For some people who survive a heart attack, mental stress may be a stronger predictor of a repeat heart attack or dying from heart disease than physical stress, according to new research.
Traditional stress tests, in which someone exercises on a treadmill or takes a medicine that makes the heart beat faster and harder as if the person was actually exercising, have long been used to check blood flow to the heart and gauge the risk of heart problems, say researchers at Emory University in Atlanta.
They set out to investigate whether myocardial ischemia — when blood flow to the heart is reduced so the heart muscle doesn’t get enough oxygen — induced by mental stress is associated with poor outcomes among heart attack survivors. They also wanted to investigate how this type of stress testing compares with conventional stress brought on by exercise.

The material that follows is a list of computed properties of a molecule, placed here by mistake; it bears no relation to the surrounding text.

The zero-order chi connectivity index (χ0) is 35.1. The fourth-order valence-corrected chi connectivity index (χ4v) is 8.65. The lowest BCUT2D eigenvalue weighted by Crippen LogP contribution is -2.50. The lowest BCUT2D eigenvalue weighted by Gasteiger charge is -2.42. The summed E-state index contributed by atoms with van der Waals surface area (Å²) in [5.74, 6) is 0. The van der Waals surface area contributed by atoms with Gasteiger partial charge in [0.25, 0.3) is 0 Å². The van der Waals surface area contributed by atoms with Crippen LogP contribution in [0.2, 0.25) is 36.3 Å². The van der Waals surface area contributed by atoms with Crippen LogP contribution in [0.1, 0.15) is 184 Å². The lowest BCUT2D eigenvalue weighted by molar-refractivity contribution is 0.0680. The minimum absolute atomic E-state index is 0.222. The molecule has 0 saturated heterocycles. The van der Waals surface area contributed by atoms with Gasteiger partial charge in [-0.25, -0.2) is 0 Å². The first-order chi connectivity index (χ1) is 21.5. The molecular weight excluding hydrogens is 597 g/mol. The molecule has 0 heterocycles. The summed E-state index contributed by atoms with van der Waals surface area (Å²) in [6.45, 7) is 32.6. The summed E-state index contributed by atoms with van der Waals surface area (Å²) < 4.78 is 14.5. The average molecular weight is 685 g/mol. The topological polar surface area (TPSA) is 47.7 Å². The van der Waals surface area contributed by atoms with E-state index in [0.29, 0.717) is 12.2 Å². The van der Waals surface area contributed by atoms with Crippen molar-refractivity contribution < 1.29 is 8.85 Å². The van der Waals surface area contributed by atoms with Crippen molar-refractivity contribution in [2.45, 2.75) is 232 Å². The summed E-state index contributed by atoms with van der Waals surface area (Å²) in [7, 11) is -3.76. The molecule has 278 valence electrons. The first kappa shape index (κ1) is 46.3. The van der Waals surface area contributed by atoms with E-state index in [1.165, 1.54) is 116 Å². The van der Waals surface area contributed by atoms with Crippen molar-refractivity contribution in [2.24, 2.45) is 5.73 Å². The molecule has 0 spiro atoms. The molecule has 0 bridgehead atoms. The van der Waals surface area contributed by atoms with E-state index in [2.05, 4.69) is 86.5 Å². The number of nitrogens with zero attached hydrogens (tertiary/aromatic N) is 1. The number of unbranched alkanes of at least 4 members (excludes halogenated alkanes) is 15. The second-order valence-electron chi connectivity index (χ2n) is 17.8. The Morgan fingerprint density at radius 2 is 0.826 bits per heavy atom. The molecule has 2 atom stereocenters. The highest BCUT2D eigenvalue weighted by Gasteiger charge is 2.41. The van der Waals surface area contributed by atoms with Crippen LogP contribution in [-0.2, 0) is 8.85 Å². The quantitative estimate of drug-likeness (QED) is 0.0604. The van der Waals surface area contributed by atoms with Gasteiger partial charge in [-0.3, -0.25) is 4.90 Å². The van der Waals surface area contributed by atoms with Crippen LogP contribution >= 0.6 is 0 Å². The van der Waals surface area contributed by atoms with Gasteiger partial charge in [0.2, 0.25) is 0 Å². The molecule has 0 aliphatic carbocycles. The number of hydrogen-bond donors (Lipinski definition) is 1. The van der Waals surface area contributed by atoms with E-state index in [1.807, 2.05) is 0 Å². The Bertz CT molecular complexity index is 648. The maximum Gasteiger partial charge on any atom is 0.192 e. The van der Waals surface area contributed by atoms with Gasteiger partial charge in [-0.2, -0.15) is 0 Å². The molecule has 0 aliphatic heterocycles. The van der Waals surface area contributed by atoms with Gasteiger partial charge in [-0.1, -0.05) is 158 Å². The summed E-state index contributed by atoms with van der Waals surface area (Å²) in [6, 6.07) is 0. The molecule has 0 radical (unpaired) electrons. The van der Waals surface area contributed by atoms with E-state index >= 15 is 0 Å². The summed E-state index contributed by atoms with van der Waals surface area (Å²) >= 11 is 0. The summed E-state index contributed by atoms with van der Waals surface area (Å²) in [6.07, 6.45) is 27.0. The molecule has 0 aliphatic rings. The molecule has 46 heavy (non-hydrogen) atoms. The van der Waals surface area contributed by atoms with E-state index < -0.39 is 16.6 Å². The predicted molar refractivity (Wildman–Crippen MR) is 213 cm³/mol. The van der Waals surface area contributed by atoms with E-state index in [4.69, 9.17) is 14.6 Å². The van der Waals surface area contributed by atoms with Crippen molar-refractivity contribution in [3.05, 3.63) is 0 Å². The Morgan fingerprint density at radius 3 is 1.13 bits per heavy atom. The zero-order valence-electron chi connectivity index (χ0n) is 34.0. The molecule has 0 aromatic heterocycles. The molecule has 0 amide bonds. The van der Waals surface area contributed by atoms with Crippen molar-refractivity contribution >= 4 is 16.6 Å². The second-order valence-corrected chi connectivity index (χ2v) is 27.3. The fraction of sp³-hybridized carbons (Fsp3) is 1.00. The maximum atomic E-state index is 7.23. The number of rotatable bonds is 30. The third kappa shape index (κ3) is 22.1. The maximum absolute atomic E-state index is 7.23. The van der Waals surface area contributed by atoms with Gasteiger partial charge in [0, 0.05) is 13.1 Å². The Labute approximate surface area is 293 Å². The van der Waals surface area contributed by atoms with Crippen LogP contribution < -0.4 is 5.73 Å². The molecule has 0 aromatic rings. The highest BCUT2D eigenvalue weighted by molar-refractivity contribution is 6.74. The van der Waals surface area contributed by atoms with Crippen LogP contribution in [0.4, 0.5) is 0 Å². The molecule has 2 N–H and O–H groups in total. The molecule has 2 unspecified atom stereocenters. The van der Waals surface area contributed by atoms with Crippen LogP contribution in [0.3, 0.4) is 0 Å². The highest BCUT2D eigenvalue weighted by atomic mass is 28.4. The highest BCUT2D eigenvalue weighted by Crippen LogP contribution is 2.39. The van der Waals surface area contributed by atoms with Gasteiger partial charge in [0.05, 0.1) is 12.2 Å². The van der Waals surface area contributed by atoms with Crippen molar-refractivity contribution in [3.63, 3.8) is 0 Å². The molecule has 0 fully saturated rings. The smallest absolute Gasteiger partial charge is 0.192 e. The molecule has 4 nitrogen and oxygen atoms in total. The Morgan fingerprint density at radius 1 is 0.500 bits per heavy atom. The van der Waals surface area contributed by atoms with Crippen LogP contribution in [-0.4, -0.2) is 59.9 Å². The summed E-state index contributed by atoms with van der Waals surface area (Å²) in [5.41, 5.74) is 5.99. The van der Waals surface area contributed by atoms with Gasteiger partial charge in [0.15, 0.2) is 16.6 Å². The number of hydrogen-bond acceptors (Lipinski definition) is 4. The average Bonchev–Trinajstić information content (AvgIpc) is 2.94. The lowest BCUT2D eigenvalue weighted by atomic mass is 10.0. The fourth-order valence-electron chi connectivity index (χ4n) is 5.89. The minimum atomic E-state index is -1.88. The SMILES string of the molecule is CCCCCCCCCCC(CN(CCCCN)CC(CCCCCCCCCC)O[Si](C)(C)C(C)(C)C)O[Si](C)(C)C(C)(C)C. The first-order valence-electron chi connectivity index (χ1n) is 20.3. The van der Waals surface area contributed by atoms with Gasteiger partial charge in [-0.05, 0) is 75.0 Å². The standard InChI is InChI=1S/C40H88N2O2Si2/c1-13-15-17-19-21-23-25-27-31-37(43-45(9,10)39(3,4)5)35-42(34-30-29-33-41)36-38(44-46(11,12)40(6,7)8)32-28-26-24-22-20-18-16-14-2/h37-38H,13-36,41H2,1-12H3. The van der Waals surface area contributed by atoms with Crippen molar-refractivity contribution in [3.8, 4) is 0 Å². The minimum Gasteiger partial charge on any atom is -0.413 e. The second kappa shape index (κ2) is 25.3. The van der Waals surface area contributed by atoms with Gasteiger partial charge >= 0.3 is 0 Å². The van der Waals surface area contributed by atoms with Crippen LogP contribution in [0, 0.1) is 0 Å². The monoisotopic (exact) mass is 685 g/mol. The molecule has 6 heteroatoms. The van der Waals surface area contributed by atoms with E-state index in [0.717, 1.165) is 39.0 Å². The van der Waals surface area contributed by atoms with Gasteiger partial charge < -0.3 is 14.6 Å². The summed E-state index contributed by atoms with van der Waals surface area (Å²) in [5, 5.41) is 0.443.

What they discovered is that among the more than 300 young and middle-aged individuals enrolled in the study, those who endured myocardial ischemia with mental stress had a two-fold higher likelihood of having another heart attack or dying from heart disease.
“In our study, myocardial ischemia provoked by mental stress was a better risk indicator than